Cooking with Yousaf — Lahori Roghni Naan
We’re looking forward to you joining Bunyaad director and chief chef Yousaf Chaman as he weaves stories of rug making, artisans’ lives and fair trade into his cooking. Cook along with him or just fill a glass and enjoy! Perfect hands-on time for the whole family.
Below is Yousaf’s Dadigee’s Lahori Roghni Naan recipe. Dadigee is grandmother (father’s mother) in Urdu, the national language of Pakistan.
“My grandmother would make this naan when we would visit and would cook it outside in the clay tandoor in her village courtyard,” said Yousaf. “And she would also serve it in a special basket that she herself wove. It’s these memories that warm my heart and I’m so glad I can share this recipe and bread making technique with you.”
Yousaf’s Dadigee’s Lahori Roghni Naan
- 6 cups/720g unbleached white flour
- 1 teaspoon/6g salt
- 6 tablespoons/85g butter, melted and at room temperature
- 1 1/2 cup/340g plain yogurt at room temperature
- 1 1/2 cup/375ml milk, lukewarm but not hot! (err on the side of too cool)
- 2 tablespoon/36g baking soda
- 2 teaspoons/8g baking powder
- 2 tablespoon/19g yeast
- 2 tablespoons/25g sugar
- 1 cup/142g sesame seeds (most traditional but optional)
- 2 egg yolks mixed with four tablespoons water
- 1 stick/113g butter for rubbing on top of completed naan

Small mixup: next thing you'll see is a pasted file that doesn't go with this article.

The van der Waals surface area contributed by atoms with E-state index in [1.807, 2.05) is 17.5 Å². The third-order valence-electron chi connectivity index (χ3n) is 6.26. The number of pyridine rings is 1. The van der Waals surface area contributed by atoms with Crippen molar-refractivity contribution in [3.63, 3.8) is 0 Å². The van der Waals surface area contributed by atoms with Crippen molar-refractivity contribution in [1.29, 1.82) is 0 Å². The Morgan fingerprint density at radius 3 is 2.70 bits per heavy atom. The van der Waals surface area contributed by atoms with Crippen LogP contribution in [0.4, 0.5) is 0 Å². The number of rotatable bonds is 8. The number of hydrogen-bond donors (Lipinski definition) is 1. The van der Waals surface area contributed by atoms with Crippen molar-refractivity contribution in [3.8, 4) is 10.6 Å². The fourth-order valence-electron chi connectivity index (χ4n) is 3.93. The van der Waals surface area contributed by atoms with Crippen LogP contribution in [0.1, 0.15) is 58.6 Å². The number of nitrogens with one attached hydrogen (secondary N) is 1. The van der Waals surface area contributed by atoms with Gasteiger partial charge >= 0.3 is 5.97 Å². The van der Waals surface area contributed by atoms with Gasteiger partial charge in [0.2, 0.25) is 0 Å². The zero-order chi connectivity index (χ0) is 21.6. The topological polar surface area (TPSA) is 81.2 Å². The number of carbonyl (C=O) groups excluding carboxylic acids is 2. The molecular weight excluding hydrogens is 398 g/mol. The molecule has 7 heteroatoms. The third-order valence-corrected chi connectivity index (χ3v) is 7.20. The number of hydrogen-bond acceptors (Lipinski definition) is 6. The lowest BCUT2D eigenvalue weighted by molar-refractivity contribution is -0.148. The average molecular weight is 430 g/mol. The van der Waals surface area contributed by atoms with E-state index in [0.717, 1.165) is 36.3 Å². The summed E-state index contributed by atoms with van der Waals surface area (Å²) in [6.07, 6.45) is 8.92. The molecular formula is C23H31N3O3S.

Makes 8-10 naan. Once cooked, naan can be frozen and reheated later.
Making the Dough:
Please mix up your dough before we meet. It should be mixed up roughly 2 ½ hours before we meet as it will need about two hours to rise.
Mix your dry ingredients together (including the yeast) in a large mixing bowl or stand mixer.
First, Yousaf likes to add the plain yogurt to the dry ingredients and then the milk. Knead either by hand or in the stand mixer until it forms into a dough. Then and only then add the melted butter. Knead a bit longer until the butter has been nicely mixed in.
If doing by hand, knead mixture for about 10 minutes total (roughly 8 minutes before the butter, 2 minutes after). If doing by the stand mixer, knead with mixer on medium for 4-5 minutes total. Place in a slightly-greased bowl, cover with a tea towel and let rise for two hours. We like to warm up our oven just a bit (turn it on for 30 seconds and then turn it off ) and put the dough inside the oven to proof.
Making the Naan:
During our time together, Yousaf will walk you through how to make the naan. There are several steps involved so I just want to quickly list them so that you are prepared. Preheat oven to 425F/218C.
- Pull the dough out and quickly knead one last time. Shape into a long roll. Cut into 8-10 equal pieces. Each one will then be formed into a naan.
- Shape the naan with a rolling pin. You will be using both the rolling pin and your fingers to stretch it out.
- Press a pan in the middle of the naan. This will allow you to make the middle of the naan consistently thin while helping to form a slightly-raised edge. It is important that the center of the naan is quite thin.
- Then use your fingers to make little ridges. Sprinkle with water and top with sesame seeds (optional but most traditional)
- Cook the naan on the stove-top using a fry pan (non-stick or cast iron or really anything) until the bottom just begins to brown a bit. A Pakistani would use a cast iron tawa. We normally keep our gas cook top burner at medium heat. If you have electric burners you may need to decrease heat.
- Brush the naan with egg yolk and bake in the oven (425F/218C) either directly on the rack or on a cookie sheet.
- Bake the naan in the oven for roughly 4-5 minutes, until golden brown. Brush finished naan with butter.